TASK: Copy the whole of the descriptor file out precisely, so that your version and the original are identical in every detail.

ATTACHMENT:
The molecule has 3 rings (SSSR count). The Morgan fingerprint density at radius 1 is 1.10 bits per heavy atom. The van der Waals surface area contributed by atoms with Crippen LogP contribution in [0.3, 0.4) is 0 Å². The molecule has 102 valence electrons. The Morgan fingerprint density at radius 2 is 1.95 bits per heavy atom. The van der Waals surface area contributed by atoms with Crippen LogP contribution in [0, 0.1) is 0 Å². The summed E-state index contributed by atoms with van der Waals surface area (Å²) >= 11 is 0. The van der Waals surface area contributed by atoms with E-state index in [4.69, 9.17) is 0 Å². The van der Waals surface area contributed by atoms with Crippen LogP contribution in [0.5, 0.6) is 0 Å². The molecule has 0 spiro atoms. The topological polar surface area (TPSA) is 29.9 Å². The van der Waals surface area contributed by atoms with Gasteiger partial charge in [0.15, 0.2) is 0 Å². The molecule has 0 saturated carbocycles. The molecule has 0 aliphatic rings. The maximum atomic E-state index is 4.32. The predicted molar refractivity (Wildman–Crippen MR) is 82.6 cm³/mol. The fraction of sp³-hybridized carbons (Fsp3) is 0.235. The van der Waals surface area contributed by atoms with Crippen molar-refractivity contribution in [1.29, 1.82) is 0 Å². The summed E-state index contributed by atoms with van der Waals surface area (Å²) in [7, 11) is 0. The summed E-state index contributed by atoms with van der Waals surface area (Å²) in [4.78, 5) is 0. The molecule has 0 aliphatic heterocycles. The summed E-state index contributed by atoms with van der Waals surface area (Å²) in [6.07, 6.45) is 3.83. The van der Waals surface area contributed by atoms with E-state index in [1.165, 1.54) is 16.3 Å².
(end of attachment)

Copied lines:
The molecule has 3 rings (SSSR count). The Morgan fingerprint density at radius 1 is 1.10 bits per heavy atom. The van der Waals surface area contributed by atoms with Crippen LogP contribution in [0.3, 0.4) is 0 Å². The molecule has 102 valence electrons. The Morgan fingerprint density at radius 2 is 1.95 bits per heavy atom. The van der Waals surface area contributed by atoms with Crippen LogP contribution in [0, 0.1) is 0 Å². The summed E-state index contributed by atoms with van der Waals surface area (Å²) >= 11 is 0. The van der Waals surface area contributed by atoms with E-state index in [4.69, 9.17) is 0 Å². The van der Waals surface area contributed by atoms with Crippen LogP contribution in [0.5, 0.6) is 0 Å². The molecule has 0 spiro atoms. The topological polar surface area (TPSA) is 29.9 Å². The van der Waals surface area contributed by atoms with Gasteiger partial charge in [0.15, 0.2) is 0 Å². The molecule has 0 saturated carbocycles. The molecule has 0 aliphatic rings. The maximum atomic E-state index is 4.32. The predicted molar refractivity (Wildman–Crippen MR) is 82.6 cm³/mol. The fraction of sp³-hybridized carbons (Fsp3) is 0.235. The van der Waals surface area contributed by atoms with Crippen molar-refractivity contribution in [1.29, 1.82) is 0 Å². The summed E-state index contributed by atoms with van der Waals surface area (Å²) in [7, 11) is 0. The summed E-state index contributed by atoms with van der Waals surface area (Å²) in [4.78, 5) is 0. The molecule has 0 aliphatic heterocycles. The summed E-state index contributed by atoms with van der Waals surface area (Å²) in [6.07, 6.45) is 3.83. The van der Waals surface area contributed by atoms with E-state index in [1.165, 1.54) is 16.3 Å².